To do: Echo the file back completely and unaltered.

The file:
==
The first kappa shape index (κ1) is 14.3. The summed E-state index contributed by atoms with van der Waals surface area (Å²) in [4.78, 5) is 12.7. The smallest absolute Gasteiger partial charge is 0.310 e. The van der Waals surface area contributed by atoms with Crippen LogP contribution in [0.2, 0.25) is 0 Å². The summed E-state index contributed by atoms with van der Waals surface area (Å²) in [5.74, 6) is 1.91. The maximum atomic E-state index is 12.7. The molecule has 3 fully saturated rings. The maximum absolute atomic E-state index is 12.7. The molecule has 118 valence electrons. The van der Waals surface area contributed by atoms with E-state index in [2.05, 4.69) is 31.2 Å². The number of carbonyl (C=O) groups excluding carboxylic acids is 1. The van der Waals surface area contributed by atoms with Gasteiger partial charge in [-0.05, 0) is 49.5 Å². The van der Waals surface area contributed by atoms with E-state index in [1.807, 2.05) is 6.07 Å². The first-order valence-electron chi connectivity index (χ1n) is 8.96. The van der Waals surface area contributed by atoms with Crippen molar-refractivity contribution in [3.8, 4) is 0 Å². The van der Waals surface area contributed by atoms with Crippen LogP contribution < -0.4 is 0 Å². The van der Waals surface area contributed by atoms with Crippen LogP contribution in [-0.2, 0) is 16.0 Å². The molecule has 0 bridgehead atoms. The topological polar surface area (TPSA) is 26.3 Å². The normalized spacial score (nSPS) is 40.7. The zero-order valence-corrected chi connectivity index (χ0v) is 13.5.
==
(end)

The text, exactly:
The first kappa shape index (κ1) is 14.3. The summed E-state index contributed by atoms with van der Waals surface area (Å²) in [4.78, 5) is 12.7. The smallest absolute Gasteiger partial charge is 0.310 e. The van der Waals surface area contributed by atoms with Crippen LogP contribution in [0.2, 0.25) is 0 Å². The summed E-state index contributed by atoms with van der Waals surface area (Å²) in [5.74, 6) is 1.91. The maximum atomic E-state index is 12.7. The molecule has 3 fully saturated rings. The maximum absolute atomic E-state index is 12.7. The molecule has 118 valence electrons. The van der Waals surface area contributed by atoms with E-state index in [2.05, 4.69) is 31.2 Å². The number of carbonyl (C=O) groups excluding carboxylic acids is 1. The van der Waals surface area contributed by atoms with Gasteiger partial charge in [-0.05, 0) is 49.5 Å². The van der Waals surface area contributed by atoms with E-state index in [1.807, 2.05) is 6.07 Å². The first-order valence-electron chi connectivity index (χ1n) is 8.96. The van der Waals surface area contributed by atoms with Crippen molar-refractivity contribution in [3.8, 4) is 0 Å². The van der Waals surface area contributed by atoms with Crippen LogP contribution < -0.4 is 0 Å². The van der Waals surface area contributed by atoms with Crippen LogP contribution in [-0.2, 0) is 16.0 Å². The molecule has 0 bridgehead atoms. The topological polar surface area (TPSA) is 26.3 Å². The normalized spacial score (nSPS) is 40.7. The zero-order valence-corrected chi connectivity index (χ0v) is 13.5.